I’ve been a good mother and I’ve been a good wife — and, for nearly twenty-five years, I was a good nurse. But have I ever really given myself the chance to be a good writer? To take the workshops, and attend the retreats, and get the guidance I need to tap into my writer’s brain and create magic on paper? Well, I want to do all of these things, now. I want to learn and grow into the writer I hope I can be, and it’s not too late.

I am also learning not to ignore pivotal moments in my own life. I think back to that snowy winter of 2015 when I was newly separated from my husband of thirty years. I worked eighteen-hour days as a hospice nurse, struggling to support myself, with no time for creativity, or even much sleep. It was completely unsustainable, and I knew in my bones it was going to break me.

Taking a deep breath, and because I really couldn’t do anything else, I quit my nursing job. I opened my home to Air BnB, started writing and editing and getting a few things published. I knocked doors for my Democratic Senator for nine-hundred bucks a week. I took a series of creative writing workshops and met brilliant, like-minded friends. After a few months, I found it much easier to breathe. I stopped having chest pain. I looked and felt years younger — and my dog and I both got a lot more exercise.

Of course, there were sacrifices along the way: I lived in a thousand-square-foot house with three women, three large dogs, and one bathroom, for an entire Montana winter. I drove my 1978 Subaru Wagon into the ground, finally leaving it on the side of the road with a broken timing belt and a seized engine, on the way to a Match.com date in Butte. I painted walls and ceilings, re-floored and recarpeted, sold homes, and moved, often, with the help of friends. And, when the time was right, I rolled my real-estate profits into much-more affordable housing, a thousand miles south.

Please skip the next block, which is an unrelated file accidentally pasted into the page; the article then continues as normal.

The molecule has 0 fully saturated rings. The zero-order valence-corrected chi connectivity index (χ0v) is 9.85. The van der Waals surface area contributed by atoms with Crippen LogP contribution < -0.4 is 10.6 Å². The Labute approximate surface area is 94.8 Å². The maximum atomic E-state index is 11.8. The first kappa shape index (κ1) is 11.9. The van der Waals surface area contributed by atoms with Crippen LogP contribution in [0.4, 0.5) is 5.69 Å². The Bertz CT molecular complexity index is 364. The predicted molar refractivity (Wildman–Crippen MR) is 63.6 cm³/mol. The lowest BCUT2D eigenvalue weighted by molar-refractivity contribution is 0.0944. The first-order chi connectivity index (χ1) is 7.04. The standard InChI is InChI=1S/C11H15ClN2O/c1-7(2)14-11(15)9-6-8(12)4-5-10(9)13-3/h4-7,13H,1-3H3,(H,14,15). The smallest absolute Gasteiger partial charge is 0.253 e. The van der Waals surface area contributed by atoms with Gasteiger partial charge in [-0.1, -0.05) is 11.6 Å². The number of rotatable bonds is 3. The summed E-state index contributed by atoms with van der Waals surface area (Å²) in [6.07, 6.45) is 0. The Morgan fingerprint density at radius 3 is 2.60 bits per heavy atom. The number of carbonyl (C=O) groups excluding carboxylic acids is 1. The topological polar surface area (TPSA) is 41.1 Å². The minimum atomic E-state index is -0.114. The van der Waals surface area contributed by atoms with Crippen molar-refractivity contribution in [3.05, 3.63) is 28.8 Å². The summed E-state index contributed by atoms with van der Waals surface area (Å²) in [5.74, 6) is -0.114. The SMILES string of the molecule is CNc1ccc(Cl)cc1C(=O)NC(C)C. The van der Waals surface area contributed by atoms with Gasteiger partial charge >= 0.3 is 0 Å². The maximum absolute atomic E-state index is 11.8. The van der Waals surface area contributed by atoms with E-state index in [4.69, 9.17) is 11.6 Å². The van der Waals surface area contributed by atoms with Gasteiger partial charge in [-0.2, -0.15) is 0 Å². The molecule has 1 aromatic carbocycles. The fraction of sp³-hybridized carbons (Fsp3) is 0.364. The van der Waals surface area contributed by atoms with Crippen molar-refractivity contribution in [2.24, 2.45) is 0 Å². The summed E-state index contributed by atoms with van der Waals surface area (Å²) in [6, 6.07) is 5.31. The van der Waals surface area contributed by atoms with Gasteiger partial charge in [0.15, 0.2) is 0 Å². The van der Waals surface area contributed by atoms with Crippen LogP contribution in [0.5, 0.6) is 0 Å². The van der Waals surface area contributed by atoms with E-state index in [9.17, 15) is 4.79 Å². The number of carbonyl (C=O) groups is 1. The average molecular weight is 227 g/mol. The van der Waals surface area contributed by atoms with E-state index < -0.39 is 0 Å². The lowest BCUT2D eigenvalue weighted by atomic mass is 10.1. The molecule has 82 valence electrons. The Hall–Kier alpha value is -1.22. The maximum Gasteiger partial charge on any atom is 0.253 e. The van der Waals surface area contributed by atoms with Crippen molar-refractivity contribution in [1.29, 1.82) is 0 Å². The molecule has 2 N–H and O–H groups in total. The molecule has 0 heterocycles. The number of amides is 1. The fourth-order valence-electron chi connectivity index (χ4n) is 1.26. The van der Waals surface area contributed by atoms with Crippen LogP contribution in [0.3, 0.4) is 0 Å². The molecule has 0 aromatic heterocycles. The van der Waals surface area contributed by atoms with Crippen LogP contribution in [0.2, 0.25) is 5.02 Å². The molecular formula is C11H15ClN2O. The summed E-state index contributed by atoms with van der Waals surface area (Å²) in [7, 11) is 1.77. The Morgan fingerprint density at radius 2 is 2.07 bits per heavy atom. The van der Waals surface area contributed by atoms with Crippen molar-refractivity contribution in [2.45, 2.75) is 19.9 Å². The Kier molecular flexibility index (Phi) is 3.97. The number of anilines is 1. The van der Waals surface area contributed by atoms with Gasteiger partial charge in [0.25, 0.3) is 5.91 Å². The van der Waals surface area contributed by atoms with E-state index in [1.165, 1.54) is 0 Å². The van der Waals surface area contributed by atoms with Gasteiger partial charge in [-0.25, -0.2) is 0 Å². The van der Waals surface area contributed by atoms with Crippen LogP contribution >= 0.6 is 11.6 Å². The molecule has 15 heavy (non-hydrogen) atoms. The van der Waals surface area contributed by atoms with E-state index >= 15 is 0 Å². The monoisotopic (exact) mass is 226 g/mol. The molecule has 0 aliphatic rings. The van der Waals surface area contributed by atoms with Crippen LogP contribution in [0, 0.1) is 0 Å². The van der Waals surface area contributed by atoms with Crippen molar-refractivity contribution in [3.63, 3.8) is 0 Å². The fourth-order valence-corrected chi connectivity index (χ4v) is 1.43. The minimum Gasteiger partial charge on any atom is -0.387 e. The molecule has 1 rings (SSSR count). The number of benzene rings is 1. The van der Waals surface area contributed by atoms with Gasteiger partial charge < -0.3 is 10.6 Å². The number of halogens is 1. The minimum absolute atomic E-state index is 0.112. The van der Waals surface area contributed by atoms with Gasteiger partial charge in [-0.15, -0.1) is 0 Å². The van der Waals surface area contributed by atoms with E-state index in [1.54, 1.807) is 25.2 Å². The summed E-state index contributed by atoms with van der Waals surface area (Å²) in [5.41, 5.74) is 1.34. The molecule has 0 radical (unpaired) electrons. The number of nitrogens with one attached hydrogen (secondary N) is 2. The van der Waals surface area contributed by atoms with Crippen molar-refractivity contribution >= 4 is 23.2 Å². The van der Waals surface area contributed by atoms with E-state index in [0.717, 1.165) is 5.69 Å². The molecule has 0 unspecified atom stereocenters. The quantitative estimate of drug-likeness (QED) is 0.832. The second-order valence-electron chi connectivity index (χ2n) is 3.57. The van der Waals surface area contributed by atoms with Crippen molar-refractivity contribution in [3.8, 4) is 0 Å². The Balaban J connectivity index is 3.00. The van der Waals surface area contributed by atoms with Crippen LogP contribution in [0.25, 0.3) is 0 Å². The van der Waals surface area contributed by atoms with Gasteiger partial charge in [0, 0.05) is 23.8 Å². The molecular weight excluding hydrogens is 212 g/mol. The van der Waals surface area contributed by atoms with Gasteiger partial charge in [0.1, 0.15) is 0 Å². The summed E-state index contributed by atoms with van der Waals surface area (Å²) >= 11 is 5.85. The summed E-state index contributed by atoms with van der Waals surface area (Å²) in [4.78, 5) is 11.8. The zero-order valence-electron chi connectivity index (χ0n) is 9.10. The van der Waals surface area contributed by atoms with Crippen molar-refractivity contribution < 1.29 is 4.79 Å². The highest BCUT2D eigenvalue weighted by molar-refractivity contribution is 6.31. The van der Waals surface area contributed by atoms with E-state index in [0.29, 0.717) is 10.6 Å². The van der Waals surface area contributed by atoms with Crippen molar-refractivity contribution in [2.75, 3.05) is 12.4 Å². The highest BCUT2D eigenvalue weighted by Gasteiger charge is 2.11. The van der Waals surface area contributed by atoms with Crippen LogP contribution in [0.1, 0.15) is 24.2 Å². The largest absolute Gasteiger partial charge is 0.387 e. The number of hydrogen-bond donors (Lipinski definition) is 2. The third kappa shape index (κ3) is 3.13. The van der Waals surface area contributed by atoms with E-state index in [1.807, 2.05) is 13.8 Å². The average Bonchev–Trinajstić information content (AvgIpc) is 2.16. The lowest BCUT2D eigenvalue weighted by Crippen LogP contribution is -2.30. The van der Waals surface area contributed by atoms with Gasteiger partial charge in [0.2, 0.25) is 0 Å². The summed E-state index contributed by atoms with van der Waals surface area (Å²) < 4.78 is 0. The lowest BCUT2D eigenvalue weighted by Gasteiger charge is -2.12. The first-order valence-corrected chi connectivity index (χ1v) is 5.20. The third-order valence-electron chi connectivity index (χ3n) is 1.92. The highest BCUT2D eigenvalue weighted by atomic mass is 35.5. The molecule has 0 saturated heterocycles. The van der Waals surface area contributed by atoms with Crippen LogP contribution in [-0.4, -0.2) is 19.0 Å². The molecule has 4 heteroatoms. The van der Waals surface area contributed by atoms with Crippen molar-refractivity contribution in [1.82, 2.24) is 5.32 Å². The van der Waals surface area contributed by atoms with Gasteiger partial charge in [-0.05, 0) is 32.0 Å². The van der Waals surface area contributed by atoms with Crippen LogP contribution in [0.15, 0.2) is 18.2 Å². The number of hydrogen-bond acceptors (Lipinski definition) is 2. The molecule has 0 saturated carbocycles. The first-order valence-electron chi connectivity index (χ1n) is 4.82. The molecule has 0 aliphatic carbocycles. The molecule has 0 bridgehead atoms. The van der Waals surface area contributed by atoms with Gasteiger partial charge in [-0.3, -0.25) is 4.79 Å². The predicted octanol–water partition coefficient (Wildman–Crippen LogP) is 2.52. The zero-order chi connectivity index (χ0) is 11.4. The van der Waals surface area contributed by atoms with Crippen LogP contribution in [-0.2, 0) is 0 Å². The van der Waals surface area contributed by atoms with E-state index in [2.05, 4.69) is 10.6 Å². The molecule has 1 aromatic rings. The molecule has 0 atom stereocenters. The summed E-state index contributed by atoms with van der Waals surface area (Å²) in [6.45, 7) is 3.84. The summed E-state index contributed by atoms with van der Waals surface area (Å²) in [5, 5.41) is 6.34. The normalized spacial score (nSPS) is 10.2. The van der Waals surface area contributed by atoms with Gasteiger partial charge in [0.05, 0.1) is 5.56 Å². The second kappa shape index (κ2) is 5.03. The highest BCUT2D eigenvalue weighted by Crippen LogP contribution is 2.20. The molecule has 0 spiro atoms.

Here, the clear light of New Mexico is the perfect place for my writing to soar, and I hope it will. In December, I allowed my nursing license to lapse, forcing myself to rely on my creativity and ingenuity to support me in the approaching half-decade before I can “officially” retire. I know this is a choice I am making, and I am learning to be OK with it. Sometimes I wake up with tactile memories of the intense work I did as a nurse, and I think, it’s OK, now, to allow myself this time to be creative, and to enjoy a measure of peace. I’m a resourceful person, and, somehow, I will make it work.

I’ve never been very comfortable with trust — but for the first time in my life, I’m allowing myself to believe the Universe has my back. I am no longer able or willing to ignore the strong creative drive I was born with. Instead, all on my own, I am building a life that helps it flourish.

Wendy Cohan

Written by

Exploring relationships, travel, the arts, and entertainment. Seeking literary representation. https://www.facebook.com/WendyCohanWriter/ & https://twitter.com

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Wendy Cohan

Written by

Exploring relationships, travel, the arts, and entertainment. Seeking literary representation. https://www.facebook.com/WendyCohanWriter/ & https://twitter.com

The Startup

Get smarter at building your thing. Follow to join The Startup’s +8 million monthly readers & +724K followers.